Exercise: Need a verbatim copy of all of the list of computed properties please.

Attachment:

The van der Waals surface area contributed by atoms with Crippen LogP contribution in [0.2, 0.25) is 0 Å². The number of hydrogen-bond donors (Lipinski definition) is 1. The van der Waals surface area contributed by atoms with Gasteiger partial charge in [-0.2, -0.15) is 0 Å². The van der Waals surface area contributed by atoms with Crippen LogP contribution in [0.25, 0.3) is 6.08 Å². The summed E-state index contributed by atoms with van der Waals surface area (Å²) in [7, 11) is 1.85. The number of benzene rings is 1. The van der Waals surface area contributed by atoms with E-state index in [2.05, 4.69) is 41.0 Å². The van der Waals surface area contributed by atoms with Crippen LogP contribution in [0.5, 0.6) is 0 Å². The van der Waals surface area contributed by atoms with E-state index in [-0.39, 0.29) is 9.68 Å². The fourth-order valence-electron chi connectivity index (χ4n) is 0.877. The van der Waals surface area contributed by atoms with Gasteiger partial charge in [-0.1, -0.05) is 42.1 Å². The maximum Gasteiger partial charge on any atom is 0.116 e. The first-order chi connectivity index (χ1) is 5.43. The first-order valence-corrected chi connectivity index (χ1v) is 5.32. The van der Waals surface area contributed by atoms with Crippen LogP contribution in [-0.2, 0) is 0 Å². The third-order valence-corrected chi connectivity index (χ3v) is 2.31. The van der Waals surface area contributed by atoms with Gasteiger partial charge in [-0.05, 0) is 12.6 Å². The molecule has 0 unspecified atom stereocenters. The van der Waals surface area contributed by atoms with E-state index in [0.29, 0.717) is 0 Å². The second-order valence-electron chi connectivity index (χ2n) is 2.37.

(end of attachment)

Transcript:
The van der Waals surface area contributed by atoms with Crippen LogP contribution in [0.2, 0.25) is 0 Å². The number of hydrogen-bond donors (Lipinski definition) is 1. The van der Waals surface area contributed by atoms with Gasteiger partial charge in [-0.2, -0.15) is 0 Å². The van der Waals surface area contributed by atoms with Crippen LogP contribution in [0.25, 0.3) is 6.08 Å². The summed E-state index contributed by atoms with van der Waals surface area (Å²) in [7, 11) is 1.85. The number of benzene rings is 1. The van der Waals surface area contributed by atoms with E-state index in [2.05, 4.69) is 41.0 Å². The van der Waals surface area contributed by atoms with Crippen LogP contribution in [0.5, 0.6) is 0 Å². The van der Waals surface area contributed by atoms with E-state index in [-0.39, 0.29) is 9.68 Å². The fourth-order valence-electron chi connectivity index (χ4n) is 0.877. The van der Waals surface area contributed by atoms with Gasteiger partial charge in [-0.1, -0.05) is 42.1 Å². The maximum Gasteiger partial charge on any atom is 0.116 e. The first-order chi connectivity index (χ1) is 5.43. The first-order valence-corrected chi connectivity index (χ1v) is 5.32. The van der Waals surface area contributed by atoms with Crippen LogP contribution in [-0.2, 0) is 0 Å². The third-order valence-corrected chi connectivity index (χ3v) is 2.31. The van der Waals surface area contributed by atoms with Gasteiger partial charge in [-0.05, 0) is 12.6 Å². The molecule has 0 unspecified atom stereocenters. The van der Waals surface area contributed by atoms with E-state index in [0.29, 0.717) is 0 Å². The second-order valence-electron chi connectivity index (χ2n) is 2.37.